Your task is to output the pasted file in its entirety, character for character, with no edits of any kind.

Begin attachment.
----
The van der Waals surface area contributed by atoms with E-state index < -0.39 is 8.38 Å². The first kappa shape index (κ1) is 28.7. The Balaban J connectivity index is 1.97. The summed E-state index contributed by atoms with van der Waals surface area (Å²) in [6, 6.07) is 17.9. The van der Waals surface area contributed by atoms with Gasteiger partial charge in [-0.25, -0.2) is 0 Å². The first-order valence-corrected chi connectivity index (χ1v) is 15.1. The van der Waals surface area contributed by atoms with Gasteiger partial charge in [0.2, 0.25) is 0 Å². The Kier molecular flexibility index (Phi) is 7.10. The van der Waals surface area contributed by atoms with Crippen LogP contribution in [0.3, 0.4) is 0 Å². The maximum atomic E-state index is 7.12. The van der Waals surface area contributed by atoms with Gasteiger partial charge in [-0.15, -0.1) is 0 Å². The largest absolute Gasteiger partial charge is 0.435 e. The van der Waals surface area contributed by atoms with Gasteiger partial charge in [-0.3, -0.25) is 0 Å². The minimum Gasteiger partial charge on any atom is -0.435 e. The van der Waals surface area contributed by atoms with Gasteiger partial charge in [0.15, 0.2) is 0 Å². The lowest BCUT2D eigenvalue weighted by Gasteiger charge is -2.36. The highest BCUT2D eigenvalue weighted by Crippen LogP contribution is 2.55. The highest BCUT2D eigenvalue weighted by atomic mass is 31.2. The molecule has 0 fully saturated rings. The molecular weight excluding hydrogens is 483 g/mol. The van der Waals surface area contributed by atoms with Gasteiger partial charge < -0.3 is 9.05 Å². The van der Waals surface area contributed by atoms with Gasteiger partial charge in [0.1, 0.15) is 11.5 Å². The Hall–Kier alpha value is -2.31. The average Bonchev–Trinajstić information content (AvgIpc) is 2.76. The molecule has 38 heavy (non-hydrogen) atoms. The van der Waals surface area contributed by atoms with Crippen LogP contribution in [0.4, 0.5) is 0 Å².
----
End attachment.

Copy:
The van der Waals surface area contributed by atoms with E-state index < -0.39 is 8.38 Å². The first kappa shape index (κ1) is 28.7. The Balaban J connectivity index is 1.97. The summed E-state index contributed by atoms with van der Waals surface area (Å²) in [6, 6.07) is 17.9. The van der Waals surface area contributed by atoms with Gasteiger partial charge in [-0.25, -0.2) is 0 Å². The first-order valence-corrected chi connectivity index (χ1v) is 15.1. The van der Waals surface area contributed by atoms with Gasteiger partial charge in [0.2, 0.25) is 0 Å². The Kier molecular flexibility index (Phi) is 7.10. The van der Waals surface area contributed by atoms with Crippen LogP contribution in [0.3, 0.4) is 0 Å². The maximum atomic E-state index is 7.12. The van der Waals surface area contributed by atoms with Gasteiger partial charge in [-0.15, -0.1) is 0 Å². The largest absolute Gasteiger partial charge is 0.435 e. The van der Waals surface area contributed by atoms with Gasteiger partial charge in [-0.3, -0.25) is 0 Å². The minimum Gasteiger partial charge on any atom is -0.435 e. The van der Waals surface area contributed by atoms with Gasteiger partial charge in [0.15, 0.2) is 0 Å². The lowest BCUT2D eigenvalue weighted by Gasteiger charge is -2.36. The highest BCUT2D eigenvalue weighted by Crippen LogP contribution is 2.55. The highest BCUT2D eigenvalue weighted by atomic mass is 31.2. The molecule has 0 fully saturated rings. The molecular weight excluding hydrogens is 483 g/mol. The van der Waals surface area contributed by atoms with Gasteiger partial charge < -0.3 is 9.05 Å². The van der Waals surface area contributed by atoms with Gasteiger partial charge in [0.1, 0.15) is 11.5 Å². The Hall–Kier alpha value is -2.31. The average Bonchev–Trinajstić information content (AvgIpc) is 2.76. The molecule has 38 heavy (non-hydrogen) atoms. The van der Waals surface area contributed by atoms with Crippen LogP contribution in [0.4, 0.5) is 0 Å².